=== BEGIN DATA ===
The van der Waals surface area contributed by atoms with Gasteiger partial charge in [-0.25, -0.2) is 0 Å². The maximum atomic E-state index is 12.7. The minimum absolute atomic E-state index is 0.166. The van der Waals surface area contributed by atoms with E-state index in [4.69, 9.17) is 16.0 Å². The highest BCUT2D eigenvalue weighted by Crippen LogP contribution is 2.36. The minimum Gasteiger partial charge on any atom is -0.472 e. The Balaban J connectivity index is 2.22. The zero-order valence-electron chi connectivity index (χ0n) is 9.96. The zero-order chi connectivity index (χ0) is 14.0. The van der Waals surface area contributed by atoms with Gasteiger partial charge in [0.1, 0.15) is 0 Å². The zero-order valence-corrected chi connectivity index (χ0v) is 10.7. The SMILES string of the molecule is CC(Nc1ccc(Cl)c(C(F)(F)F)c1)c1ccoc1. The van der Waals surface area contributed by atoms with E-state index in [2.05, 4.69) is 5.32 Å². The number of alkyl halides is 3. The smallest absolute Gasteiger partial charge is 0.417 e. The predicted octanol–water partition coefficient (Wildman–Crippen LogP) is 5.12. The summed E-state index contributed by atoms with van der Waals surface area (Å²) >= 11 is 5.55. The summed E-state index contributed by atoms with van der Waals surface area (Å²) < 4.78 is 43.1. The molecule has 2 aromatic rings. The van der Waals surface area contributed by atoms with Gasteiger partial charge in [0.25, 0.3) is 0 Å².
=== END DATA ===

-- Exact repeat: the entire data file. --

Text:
The van der Waals surface area contributed by atoms with Gasteiger partial charge in [-0.25, -0.2) is 0 Å². The maximum atomic E-state index is 12.7. The minimum absolute atomic E-state index is 0.166. The van der Waals surface area contributed by atoms with E-state index in [4.69, 9.17) is 16.0 Å². The highest BCUT2D eigenvalue weighted by Crippen LogP contribution is 2.36. The minimum Gasteiger partial charge on any atom is -0.472 e. The Balaban J connectivity index is 2.22. The zero-order valence-electron chi connectivity index (χ0n) is 9.96. The zero-order chi connectivity index (χ0) is 14.0. The van der Waals surface area contributed by atoms with Gasteiger partial charge in [0.1, 0.15) is 0 Å². The zero-order valence-corrected chi connectivity index (χ0v) is 10.7. The SMILES string of the molecule is CC(Nc1ccc(Cl)c(C(F)(F)F)c1)c1ccoc1. The van der Waals surface area contributed by atoms with E-state index in [2.05, 4.69) is 5.32 Å². The number of alkyl halides is 3. The smallest absolute Gasteiger partial charge is 0.417 e. The predicted octanol–water partition coefficient (Wildman–Crippen LogP) is 5.12. The summed E-state index contributed by atoms with van der Waals surface area (Å²) >= 11 is 5.55. The summed E-state index contributed by atoms with van der Waals surface area (Å²) < 4.78 is 43.1. The molecule has 2 aromatic rings. The van der Waals surface area contributed by atoms with Gasteiger partial charge in [0.25, 0.3) is 0 Å².